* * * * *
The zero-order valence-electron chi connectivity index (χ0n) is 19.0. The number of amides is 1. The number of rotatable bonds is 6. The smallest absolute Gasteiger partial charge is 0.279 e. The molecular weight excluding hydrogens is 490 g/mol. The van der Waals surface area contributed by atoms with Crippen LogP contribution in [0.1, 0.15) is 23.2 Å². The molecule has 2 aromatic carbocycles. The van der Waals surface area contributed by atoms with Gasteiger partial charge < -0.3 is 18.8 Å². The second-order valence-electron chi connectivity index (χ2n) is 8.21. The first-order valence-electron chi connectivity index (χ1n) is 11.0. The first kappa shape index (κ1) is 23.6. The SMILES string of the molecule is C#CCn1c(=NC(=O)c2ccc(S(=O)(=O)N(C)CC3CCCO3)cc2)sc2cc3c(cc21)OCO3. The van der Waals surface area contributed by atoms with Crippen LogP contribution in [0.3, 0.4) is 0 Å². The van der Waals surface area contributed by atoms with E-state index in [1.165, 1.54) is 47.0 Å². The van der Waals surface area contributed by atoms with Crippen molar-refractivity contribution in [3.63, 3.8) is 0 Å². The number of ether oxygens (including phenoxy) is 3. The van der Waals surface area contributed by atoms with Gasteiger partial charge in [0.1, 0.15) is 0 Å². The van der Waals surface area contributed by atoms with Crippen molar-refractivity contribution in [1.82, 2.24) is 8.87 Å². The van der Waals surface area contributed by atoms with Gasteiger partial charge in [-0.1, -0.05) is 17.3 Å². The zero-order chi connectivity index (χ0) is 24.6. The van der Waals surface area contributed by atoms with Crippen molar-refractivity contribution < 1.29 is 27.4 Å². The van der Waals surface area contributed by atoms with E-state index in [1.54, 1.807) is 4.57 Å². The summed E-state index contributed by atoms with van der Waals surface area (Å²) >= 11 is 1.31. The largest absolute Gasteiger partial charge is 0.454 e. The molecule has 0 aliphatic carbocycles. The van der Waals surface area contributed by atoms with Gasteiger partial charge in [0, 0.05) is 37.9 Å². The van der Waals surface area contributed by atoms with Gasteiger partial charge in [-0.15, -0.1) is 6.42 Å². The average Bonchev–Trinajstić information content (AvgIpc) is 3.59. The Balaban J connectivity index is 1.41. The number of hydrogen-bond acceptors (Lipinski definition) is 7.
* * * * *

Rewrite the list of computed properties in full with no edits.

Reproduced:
The zero-order valence-electron chi connectivity index (χ0n) is 19.0. The number of amides is 1. The number of rotatable bonds is 6. The smallest absolute Gasteiger partial charge is 0.279 e. The molecular weight excluding hydrogens is 490 g/mol. The van der Waals surface area contributed by atoms with Crippen LogP contribution in [0.1, 0.15) is 23.2 Å². The molecule has 2 aromatic carbocycles. The van der Waals surface area contributed by atoms with Gasteiger partial charge < -0.3 is 18.8 Å². The second-order valence-electron chi connectivity index (χ2n) is 8.21. The first-order valence-electron chi connectivity index (χ1n) is 11.0. The first kappa shape index (κ1) is 23.6. The SMILES string of the molecule is C#CCn1c(=NC(=O)c2ccc(S(=O)(=O)N(C)CC3CCCO3)cc2)sc2cc3c(cc21)OCO3. The van der Waals surface area contributed by atoms with Crippen LogP contribution in [0.3, 0.4) is 0 Å². The van der Waals surface area contributed by atoms with E-state index in [1.165, 1.54) is 47.0 Å². The van der Waals surface area contributed by atoms with Crippen molar-refractivity contribution in [3.63, 3.8) is 0 Å². The number of ether oxygens (including phenoxy) is 3. The van der Waals surface area contributed by atoms with Gasteiger partial charge in [0.1, 0.15) is 0 Å². The van der Waals surface area contributed by atoms with Crippen molar-refractivity contribution in [1.82, 2.24) is 8.87 Å². The van der Waals surface area contributed by atoms with Gasteiger partial charge in [-0.1, -0.05) is 17.3 Å². The zero-order chi connectivity index (χ0) is 24.6. The van der Waals surface area contributed by atoms with Crippen molar-refractivity contribution < 1.29 is 27.4 Å². The van der Waals surface area contributed by atoms with E-state index in [1.54, 1.807) is 4.57 Å². The summed E-state index contributed by atoms with van der Waals surface area (Å²) >= 11 is 1.31. The largest absolute Gasteiger partial charge is 0.454 e. The molecule has 0 aliphatic carbocycles. The van der Waals surface area contributed by atoms with Gasteiger partial charge in [0, 0.05) is 37.9 Å². The van der Waals surface area contributed by atoms with Gasteiger partial charge in [-0.15, -0.1) is 6.42 Å². The average Bonchev–Trinajstić information content (AvgIpc) is 3.59. The Balaban J connectivity index is 1.41. The number of hydrogen-bond acceptors (Lipinski definition) is 7.